Ndamukong Suh begins his 2nd season as a Miami Dolphin, and is now the undisputed leader of the defense; as he goes, so will the team – big things are expected out of him this year.
Defensive tackle: Ndamukong Suh
You may have heard of Ndamukong Suh. Perhaps you are aware that he is the highest paid player on the Dolphins, having signed a record-setting $114 million contract, highest ever for a non-quarterback, as a free agent on 2015. Maybe you have heard that he is huge, standing 6’4” tall, weighing 320 pounds, with incredible speed, quickness and hand skills. If you watch a lot of ESPN, you probably know that he stepped on a few heads, hands and legs a few years ago, and is considered a dirty player by a lot of fans and opponents; and that he is friends with billionaire Warren Buffett. He is probably the first player (and often only player) who comes to mind when non-Dolphins fans name our players. Suh makes the team relevant.
Those things are all true, or at least verifiable on the internet. What you may not know, but will find out this season, is that Suh will lead this Dolphins team. After Cameron Wake’s achilles injury last year, the release of Brent Grimes, the team’s failure to re-sign Olivier Vernon, and the reunion with defensive coach Jim Washburn, it is clear that Suh is the best player on the defense, and that the defense is being tailored to fit his strengths. Washburn, working under defensive coordinator Vance Joseph, is expected to implement the attacking Wide-9 style of defense that he employed in Detroit while coaching Suh, under which Suh consistently racked up numerous sacks and tackles that led to his record contract. Suh has to bring it this year for the Dolphins to make the playoffs, and dethrone the Patriots in the AFC East.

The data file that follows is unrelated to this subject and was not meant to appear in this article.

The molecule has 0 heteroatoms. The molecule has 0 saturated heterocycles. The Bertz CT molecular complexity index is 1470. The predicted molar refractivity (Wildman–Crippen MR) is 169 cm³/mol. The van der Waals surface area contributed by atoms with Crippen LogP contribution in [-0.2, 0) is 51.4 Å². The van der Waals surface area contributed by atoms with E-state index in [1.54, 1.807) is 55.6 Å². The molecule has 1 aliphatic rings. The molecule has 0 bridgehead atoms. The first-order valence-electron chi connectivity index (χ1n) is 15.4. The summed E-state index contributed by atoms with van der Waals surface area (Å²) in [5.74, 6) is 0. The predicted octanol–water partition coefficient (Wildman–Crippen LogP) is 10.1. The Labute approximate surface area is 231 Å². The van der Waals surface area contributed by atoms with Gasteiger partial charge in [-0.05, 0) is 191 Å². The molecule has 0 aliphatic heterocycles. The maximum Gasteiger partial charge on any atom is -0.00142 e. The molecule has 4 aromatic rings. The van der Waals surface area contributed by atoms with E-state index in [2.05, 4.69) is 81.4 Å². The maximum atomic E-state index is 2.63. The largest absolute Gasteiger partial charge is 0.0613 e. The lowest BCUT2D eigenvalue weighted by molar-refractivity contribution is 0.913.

Suh is the team’s leading defensive tackle. With the Wide-9 attacking defense that the Dolphins intend to run this season, Suh will be expected to consistently destroy the pocket in passing downs, and command the double and triple teams that keep blockers off of the team’s linebackers. Nothing less than an all-pro season is expected from Suh. He has a ton of pressure on his shoulders, but if anyone can handle it, it is him. Suh wants to be great, and he wants to lead the team, so he will not shrink from the expectations.
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After a strong preseason last year, when Suh and the rest of the starting defensive line looked like they would terrorize opposing quarterbacks, and amidst the expectations that came from signing a record-setting contract, Suh had a pretty good individual season, but he was unable to lead the defense to overall success in the regular season. At one point last year, he was so frustrated that he allegedly called out a number of his teammates in the locker room, telling them that they were not good enough to play with him. Other reports from anonymous sources accused Suh of freelancing on defense, and not following his assignments. That sort of frustration should be expected following the weekly horrendous performances that the defense put forth, as they got run on every week, with only the slightest hint of improvement after the mid-season firings of defensive coordinator Kevin Coyle and head coach Joe Philbin.
According to NFL.com, Suh tallied 61 combined tackles, including 38 solo tackles, and had 6 sacks last season. He also deflected 5 passes. His best game, and probably the team’s best game, took place in the week 7 beatdown of the playoff bound Houston Texans, when Suh outshone rival defensive lineman J.J. Watt by tallying 5 solo tackles, 2 sacks, and 2 pass deflections in a 44-26 romp. In a difficult season, that game was a bright spot, as the Dolphins beat the Texans for the first time in their history.
Before joining the Dolphins, Suh played 5 seasons for the Detroit Lions, after being drafted with the 2nd overall pick of the 2010 draft.
This year, Suh will put his stamp on Dolphins history, and should dominate under his preferred Wide-9 defense. I expect that, playing with Wake and Mario Williams, he will have 40 tackles and 8-12 sacks while leading the Dolphins to the playoffs. If he can do that, and bring success to the team, he will be remembered as a Reggie White type figure, who resuscitated a once-proud franchise and returned it to relevance.